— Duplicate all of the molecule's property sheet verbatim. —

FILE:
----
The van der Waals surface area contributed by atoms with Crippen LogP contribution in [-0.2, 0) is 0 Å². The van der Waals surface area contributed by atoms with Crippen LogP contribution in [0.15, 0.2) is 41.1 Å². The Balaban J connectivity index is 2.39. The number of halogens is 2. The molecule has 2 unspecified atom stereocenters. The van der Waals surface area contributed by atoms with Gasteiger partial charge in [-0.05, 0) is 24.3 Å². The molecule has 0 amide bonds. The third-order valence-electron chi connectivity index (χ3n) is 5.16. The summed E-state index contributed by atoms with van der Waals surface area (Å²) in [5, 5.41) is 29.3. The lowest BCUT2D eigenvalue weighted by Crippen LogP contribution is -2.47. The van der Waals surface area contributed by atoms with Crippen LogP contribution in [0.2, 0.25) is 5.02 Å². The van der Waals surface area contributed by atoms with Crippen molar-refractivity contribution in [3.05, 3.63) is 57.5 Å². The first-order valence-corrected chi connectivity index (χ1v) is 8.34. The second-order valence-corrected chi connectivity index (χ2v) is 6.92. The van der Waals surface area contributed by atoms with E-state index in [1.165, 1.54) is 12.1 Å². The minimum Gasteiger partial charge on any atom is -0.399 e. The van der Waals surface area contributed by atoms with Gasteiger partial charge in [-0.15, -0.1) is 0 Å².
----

The van der Waals surface area contributed by atoms with Crippen LogP contribution in [-0.2, 0) is 0 Å². The van der Waals surface area contributed by atoms with Crippen LogP contribution in [0.15, 0.2) is 41.1 Å². The Balaban J connectivity index is 2.39. The number of halogens is 2. The molecule has 2 unspecified atom stereocenters. The van der Waals surface area contributed by atoms with Gasteiger partial charge in [-0.05, 0) is 24.3 Å². The molecule has 0 amide bonds. The third-order valence-electron chi connectivity index (χ3n) is 5.16. The summed E-state index contributed by atoms with van der Waals surface area (Å²) in [5, 5.41) is 29.3. The lowest BCUT2D eigenvalue weighted by Crippen LogP contribution is -2.47. The van der Waals surface area contributed by atoms with Crippen LogP contribution in [0.2, 0.25) is 5.02 Å². The van der Waals surface area contributed by atoms with Crippen molar-refractivity contribution in [3.05, 3.63) is 57.5 Å². The first-order valence-corrected chi connectivity index (χ1v) is 8.34. The second-order valence-corrected chi connectivity index (χ2v) is 6.92. The van der Waals surface area contributed by atoms with E-state index in [1.165, 1.54) is 12.1 Å². The minimum Gasteiger partial charge on any atom is -0.399 e. The van der Waals surface area contributed by atoms with Gasteiger partial charge in [-0.15, -0.1) is 0 Å².